Tax on savings interest

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UK savers can benefit from a certain amount of tax-free interest on their savings thanks to the personal savings allowance (PSA). But what is the personal savings allowance? Is interest on savings accounts taxable? How much tax do you pay on savings? This page will answer these commonly asked questions, providing insights on tax-free savings accounts and how to pay tax on savings.

The rundown
  • Tax on savings interest in the UK: Paying tax on savings depends on how much interest you earn and your tax band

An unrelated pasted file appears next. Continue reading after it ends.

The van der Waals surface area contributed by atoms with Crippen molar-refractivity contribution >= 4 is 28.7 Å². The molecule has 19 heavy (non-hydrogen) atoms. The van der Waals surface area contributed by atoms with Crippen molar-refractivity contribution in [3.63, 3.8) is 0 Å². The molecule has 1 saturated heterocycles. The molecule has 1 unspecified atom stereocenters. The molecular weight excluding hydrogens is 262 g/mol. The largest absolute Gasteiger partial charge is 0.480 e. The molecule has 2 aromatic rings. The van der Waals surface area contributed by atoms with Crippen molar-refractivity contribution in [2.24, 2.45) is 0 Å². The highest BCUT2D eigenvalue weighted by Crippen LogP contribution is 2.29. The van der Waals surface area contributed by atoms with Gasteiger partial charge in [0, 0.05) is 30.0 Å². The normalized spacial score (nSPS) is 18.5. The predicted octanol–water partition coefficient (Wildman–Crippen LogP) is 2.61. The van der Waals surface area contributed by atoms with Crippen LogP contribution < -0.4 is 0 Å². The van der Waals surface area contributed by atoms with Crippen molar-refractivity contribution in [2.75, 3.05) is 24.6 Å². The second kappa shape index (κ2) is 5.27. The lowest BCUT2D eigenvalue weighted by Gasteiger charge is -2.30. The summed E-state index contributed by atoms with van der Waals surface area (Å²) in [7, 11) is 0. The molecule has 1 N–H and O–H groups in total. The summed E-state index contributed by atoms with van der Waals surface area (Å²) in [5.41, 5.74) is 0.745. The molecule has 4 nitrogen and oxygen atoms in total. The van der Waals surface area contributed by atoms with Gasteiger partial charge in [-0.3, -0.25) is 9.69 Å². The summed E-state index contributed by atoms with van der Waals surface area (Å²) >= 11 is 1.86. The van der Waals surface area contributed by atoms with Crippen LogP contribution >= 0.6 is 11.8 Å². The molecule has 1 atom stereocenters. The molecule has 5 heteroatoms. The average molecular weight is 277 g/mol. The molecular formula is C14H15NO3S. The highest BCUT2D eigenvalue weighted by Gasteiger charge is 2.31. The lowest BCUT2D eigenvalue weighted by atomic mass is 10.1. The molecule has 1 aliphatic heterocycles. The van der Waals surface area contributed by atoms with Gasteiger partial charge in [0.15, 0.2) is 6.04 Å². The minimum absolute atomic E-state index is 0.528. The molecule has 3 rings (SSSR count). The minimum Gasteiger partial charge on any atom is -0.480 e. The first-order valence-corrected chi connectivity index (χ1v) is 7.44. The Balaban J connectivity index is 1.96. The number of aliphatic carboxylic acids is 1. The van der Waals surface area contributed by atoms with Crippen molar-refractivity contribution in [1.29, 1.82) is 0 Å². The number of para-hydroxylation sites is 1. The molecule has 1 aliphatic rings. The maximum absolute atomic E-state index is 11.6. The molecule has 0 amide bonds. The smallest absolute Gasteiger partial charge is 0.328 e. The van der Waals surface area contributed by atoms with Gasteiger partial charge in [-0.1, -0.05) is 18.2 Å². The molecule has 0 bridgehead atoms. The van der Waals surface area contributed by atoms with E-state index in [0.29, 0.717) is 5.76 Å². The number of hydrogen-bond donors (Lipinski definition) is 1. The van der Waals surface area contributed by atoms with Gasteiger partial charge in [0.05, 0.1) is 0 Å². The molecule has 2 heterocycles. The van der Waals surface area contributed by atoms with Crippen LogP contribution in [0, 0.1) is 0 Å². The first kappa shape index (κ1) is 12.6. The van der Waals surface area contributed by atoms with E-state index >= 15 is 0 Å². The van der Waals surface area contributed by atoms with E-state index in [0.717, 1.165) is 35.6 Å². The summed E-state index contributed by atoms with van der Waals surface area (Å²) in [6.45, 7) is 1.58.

• Personal allowance: The personal savings allowance allows you to earn tax-free interest on your savings up to a certain limit
  • Tax-free savings: ISAs are an option if you’re looking for tax-free savings

Do I have to pay tax on my savings?

Whether you pay tax on your savings depends on how much interest you receive, and which income tax band you fall into.

So, how much interest is tax-free for each income tax band? Low-income earners or non-taxpayers can benefit from the ‘starting rate’, a 0% tax on savings interest of up to £5,000. This means you can earn up to £5,000 in interest before paying tax. This is reduced for every £1 you earn over your personal allowance of £12,570 per year (2024/25). For example, if your income is £13,500, your 0% starting rate for savings would be £4,070. Basic rate taxpayers can earn up to £1,000 per year before paying tax on savings income, while higher rate (40%) taxpayers have a limit of £500.